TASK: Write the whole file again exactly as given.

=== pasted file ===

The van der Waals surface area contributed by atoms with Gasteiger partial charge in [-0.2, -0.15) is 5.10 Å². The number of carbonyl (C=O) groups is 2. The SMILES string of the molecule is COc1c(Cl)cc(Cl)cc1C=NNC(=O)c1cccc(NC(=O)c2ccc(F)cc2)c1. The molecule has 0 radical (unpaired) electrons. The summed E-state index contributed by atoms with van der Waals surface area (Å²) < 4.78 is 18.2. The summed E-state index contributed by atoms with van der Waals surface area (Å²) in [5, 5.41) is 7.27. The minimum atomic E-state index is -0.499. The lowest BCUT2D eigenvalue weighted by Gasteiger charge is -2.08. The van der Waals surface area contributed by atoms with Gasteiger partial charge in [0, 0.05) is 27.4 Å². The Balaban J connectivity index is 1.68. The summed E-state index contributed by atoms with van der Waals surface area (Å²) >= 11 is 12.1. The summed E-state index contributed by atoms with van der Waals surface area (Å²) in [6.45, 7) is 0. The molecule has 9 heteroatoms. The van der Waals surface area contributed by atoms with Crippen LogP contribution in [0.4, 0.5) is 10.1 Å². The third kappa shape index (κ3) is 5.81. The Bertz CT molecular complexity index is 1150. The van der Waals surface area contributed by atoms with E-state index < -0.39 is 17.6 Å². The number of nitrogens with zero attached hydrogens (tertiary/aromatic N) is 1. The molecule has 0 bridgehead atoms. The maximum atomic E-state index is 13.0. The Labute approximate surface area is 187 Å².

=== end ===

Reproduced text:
The van der Waals surface area contributed by atoms with Gasteiger partial charge in [-0.2, -0.15) is 5.10 Å². The number of carbonyl (C=O) groups is 2. The SMILES string of the molecule is COc1c(Cl)cc(Cl)cc1C=NNC(=O)c1cccc(NC(=O)c2ccc(F)cc2)c1. The molecule has 0 radical (unpaired) electrons. The summed E-state index contributed by atoms with van der Waals surface area (Å²) < 4.78 is 18.2. The summed E-state index contributed by atoms with van der Waals surface area (Å²) in [5, 5.41) is 7.27. The minimum atomic E-state index is -0.499. The lowest BCUT2D eigenvalue weighted by Gasteiger charge is -2.08. The van der Waals surface area contributed by atoms with Gasteiger partial charge in [0, 0.05) is 27.4 Å². The Balaban J connectivity index is 1.68. The summed E-state index contributed by atoms with van der Waals surface area (Å²) >= 11 is 12.1. The summed E-state index contributed by atoms with van der Waals surface area (Å²) in [6.45, 7) is 0. The molecule has 9 heteroatoms. The van der Waals surface area contributed by atoms with Crippen LogP contribution in [0.4, 0.5) is 10.1 Å². The third kappa shape index (κ3) is 5.81. The Bertz CT molecular complexity index is 1150. The van der Waals surface area contributed by atoms with E-state index < -0.39 is 17.6 Å². The number of nitrogens with zero attached hydrogens (tertiary/aromatic N) is 1. The molecule has 0 bridgehead atoms. The maximum atomic E-state index is 13.0. The Labute approximate surface area is 187 Å².